Your photography is head and shoulders above the rest. What is your secret ingredient, and do you have advice for vehicle-based photographers?
Angela puts a lot of time and effort into our photography and takes every single photo we post to social media which is why anyone following us, who doesn’t know us, would think it is just a Dad and his two kids travelling the world. But it’s not. Angela is a professional photographer, so that is not really a secret. There are a few other factors which help. We hunt down the most photogenic places wherever we go in the world, but oftentimes, it is the “everyday” that makes great images: the kids playing and doing school work, the views from the window as we travel, or working on the truck. Also, we have two gorgeous kids who are happy to have their photos taken most of the time, although if they’re feeling particularly non-compliant, the use of threats and/or rewards has been known to happen.
In order to capture a great shot of the truck, Angela has been known to stop traffic, lie down in central reservations, and run after us through streets or down mountain passes. She loves details and storytelling with her images, and from the outset, she chose a particular look that she thought would go well with the Landy and what we were doing. It’s a kind of rough, not too polished style. She uses a matt film preset and manipulates individual photos in Lightroom, adjusting shadow, tone. etc.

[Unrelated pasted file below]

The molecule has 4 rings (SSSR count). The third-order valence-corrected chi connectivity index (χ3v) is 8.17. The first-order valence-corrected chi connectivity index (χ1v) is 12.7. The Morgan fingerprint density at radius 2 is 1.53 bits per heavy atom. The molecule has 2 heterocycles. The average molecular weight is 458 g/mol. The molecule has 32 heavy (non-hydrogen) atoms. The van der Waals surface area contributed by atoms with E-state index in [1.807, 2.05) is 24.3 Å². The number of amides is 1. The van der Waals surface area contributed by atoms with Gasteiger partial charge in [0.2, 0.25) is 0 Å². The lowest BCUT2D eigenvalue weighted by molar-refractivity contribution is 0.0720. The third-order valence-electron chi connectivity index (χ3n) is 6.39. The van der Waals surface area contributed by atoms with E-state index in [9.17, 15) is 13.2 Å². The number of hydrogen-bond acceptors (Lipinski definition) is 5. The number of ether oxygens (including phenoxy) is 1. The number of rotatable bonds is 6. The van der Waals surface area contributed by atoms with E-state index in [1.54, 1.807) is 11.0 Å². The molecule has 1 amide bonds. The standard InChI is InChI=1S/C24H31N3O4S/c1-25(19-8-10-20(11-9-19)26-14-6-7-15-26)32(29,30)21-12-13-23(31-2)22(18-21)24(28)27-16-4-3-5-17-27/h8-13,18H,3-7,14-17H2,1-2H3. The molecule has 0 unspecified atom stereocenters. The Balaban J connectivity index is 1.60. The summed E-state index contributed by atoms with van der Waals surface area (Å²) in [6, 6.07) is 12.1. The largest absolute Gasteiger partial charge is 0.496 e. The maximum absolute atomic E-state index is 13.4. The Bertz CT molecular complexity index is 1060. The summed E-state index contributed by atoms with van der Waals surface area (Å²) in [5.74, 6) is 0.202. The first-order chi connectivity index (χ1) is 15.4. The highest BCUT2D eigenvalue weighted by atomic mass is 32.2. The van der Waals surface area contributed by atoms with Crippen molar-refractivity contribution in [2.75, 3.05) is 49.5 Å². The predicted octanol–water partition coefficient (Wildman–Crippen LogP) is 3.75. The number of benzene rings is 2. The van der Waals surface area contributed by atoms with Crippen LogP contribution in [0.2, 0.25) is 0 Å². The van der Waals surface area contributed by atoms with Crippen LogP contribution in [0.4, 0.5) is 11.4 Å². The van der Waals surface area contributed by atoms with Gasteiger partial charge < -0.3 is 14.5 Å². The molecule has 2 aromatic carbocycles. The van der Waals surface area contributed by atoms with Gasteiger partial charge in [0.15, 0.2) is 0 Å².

If its social media “likes” you’re after, then you can take all of the technically perfect photos using the best equipment and editing software on the market, but if you post a photo of a Land Rover smashing through a river crossing, then you can’t go wrong.
Tell us about your incredible vehicle.
We have a converted 2010 Land Rover Defender 130 named Albus. He is an absolute beast and has up to this point handled everything we’ve thrown at him. We’ve driven in the Sahara, crossed the High Atlas Mountains, [traversed] the Andes several times, and also been through the centre of cities like Paris, Fez, Bogota, and Lima. I can’t say it has all been plain sailing from a mechanical perspective—there was a new engine required in Canada—but on the whole, we are more than happy with our choice.